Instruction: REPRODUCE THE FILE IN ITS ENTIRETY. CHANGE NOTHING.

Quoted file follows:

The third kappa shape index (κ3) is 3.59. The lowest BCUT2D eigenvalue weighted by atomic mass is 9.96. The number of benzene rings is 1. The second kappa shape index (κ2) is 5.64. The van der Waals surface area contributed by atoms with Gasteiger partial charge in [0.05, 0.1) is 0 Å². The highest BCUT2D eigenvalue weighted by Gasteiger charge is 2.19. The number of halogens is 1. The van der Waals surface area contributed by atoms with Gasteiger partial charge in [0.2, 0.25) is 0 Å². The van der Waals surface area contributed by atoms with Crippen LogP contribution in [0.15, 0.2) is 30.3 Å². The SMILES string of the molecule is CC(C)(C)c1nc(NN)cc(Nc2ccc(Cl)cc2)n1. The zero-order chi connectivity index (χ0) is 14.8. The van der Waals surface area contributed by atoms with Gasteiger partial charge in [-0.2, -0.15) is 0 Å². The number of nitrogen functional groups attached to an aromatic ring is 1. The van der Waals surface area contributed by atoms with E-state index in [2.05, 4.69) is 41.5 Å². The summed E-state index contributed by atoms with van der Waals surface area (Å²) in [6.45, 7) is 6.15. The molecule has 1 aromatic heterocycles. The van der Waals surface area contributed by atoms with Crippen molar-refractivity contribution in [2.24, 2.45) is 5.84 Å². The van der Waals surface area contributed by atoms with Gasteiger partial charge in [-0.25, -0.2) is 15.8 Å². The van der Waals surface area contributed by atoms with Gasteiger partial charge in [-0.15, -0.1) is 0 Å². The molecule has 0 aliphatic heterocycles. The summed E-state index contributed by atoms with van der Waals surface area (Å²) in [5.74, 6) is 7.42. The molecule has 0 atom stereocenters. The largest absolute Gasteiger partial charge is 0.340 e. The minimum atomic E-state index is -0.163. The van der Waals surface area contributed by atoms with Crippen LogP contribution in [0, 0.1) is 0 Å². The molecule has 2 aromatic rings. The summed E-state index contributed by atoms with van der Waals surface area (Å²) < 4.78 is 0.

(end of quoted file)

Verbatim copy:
The third kappa shape index (κ3) is 3.59. The lowest BCUT2D eigenvalue weighted by atomic mass is 9.96. The number of benzene rings is 1. The second kappa shape index (κ2) is 5.64. The van der Waals surface area contributed by atoms with Gasteiger partial charge in [0.05, 0.1) is 0 Å². The highest BCUT2D eigenvalue weighted by Gasteiger charge is 2.19. The number of halogens is 1. The van der Waals surface area contributed by atoms with Gasteiger partial charge in [0.2, 0.25) is 0 Å². The van der Waals surface area contributed by atoms with Crippen LogP contribution in [0.15, 0.2) is 30.3 Å². The SMILES string of the molecule is CC(C)(C)c1nc(NN)cc(Nc2ccc(Cl)cc2)n1. The zero-order chi connectivity index (χ0) is 14.8. The van der Waals surface area contributed by atoms with Gasteiger partial charge in [-0.2, -0.15) is 0 Å². The number of nitrogen functional groups attached to an aromatic ring is 1. The van der Waals surface area contributed by atoms with E-state index in [2.05, 4.69) is 41.5 Å². The summed E-state index contributed by atoms with van der Waals surface area (Å²) in [6.45, 7) is 6.15. The molecule has 1 aromatic heterocycles. The van der Waals surface area contributed by atoms with Crippen molar-refractivity contribution in [2.24, 2.45) is 5.84 Å². The van der Waals surface area contributed by atoms with Gasteiger partial charge in [-0.25, -0.2) is 15.8 Å². The van der Waals surface area contributed by atoms with Gasteiger partial charge in [-0.15, -0.1) is 0 Å². The molecule has 0 aliphatic heterocycles. The summed E-state index contributed by atoms with van der Waals surface area (Å²) in [5.74, 6) is 7.42. The molecule has 0 atom stereocenters. The largest absolute Gasteiger partial charge is 0.340 e. The minimum atomic E-state index is -0.163. The van der Waals surface area contributed by atoms with Crippen LogP contribution in [0, 0.1) is 0 Å². The molecule has 2 aromatic rings. The summed E-state index contributed by atoms with van der Waals surface area (Å²) < 4.78 is 0.